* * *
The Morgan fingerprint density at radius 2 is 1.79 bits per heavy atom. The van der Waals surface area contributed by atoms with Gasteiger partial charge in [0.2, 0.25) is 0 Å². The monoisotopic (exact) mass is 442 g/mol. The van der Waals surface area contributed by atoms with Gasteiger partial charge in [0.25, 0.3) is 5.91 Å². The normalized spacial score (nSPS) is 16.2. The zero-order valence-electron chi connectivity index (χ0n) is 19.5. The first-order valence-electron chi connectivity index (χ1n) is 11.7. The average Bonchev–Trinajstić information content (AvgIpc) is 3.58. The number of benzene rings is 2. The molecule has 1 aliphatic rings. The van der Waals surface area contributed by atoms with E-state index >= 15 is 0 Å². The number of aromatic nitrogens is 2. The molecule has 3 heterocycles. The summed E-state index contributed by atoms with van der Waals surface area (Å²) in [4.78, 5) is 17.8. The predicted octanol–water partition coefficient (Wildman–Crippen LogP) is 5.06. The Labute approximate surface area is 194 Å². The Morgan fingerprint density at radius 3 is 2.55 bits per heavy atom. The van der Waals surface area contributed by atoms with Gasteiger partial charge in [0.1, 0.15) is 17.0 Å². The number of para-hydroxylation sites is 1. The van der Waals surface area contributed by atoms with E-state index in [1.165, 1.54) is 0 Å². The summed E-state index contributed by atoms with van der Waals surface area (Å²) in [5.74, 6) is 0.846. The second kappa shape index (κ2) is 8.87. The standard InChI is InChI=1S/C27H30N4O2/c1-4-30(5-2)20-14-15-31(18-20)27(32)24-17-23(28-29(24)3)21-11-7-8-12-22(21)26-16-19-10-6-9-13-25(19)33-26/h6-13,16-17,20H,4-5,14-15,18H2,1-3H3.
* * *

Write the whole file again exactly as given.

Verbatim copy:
The Morgan fingerprint density at radius 2 is 1.79 bits per heavy atom. The van der Waals surface area contributed by atoms with Gasteiger partial charge in [0.2, 0.25) is 0 Å². The monoisotopic (exact) mass is 442 g/mol. The van der Waals surface area contributed by atoms with Gasteiger partial charge in [0.25, 0.3) is 5.91 Å². The normalized spacial score (nSPS) is 16.2. The zero-order valence-electron chi connectivity index (χ0n) is 19.5. The first-order valence-electron chi connectivity index (χ1n) is 11.7. The average Bonchev–Trinajstić information content (AvgIpc) is 3.58. The number of benzene rings is 2. The molecule has 1 aliphatic rings. The van der Waals surface area contributed by atoms with E-state index >= 15 is 0 Å². The number of aromatic nitrogens is 2. The molecule has 3 heterocycles. The summed E-state index contributed by atoms with van der Waals surface area (Å²) in [4.78, 5) is 17.8. The predicted octanol–water partition coefficient (Wildman–Crippen LogP) is 5.06. The Labute approximate surface area is 194 Å². The Morgan fingerprint density at radius 3 is 2.55 bits per heavy atom. The van der Waals surface area contributed by atoms with Gasteiger partial charge in [0.1, 0.15) is 17.0 Å². The number of para-hydroxylation sites is 1. The van der Waals surface area contributed by atoms with E-state index in [1.165, 1.54) is 0 Å². The summed E-state index contributed by atoms with van der Waals surface area (Å²) in [5.74, 6) is 0.846. The second kappa shape index (κ2) is 8.87. The standard InChI is InChI=1S/C27H30N4O2/c1-4-30(5-2)20-14-15-31(18-20)27(32)24-17-23(28-29(24)3)21-11-7-8-12-22(21)26-16-19-10-6-9-13-25(19)33-26/h6-13,16-17,20H,4-5,14-15,18H2,1-3H3.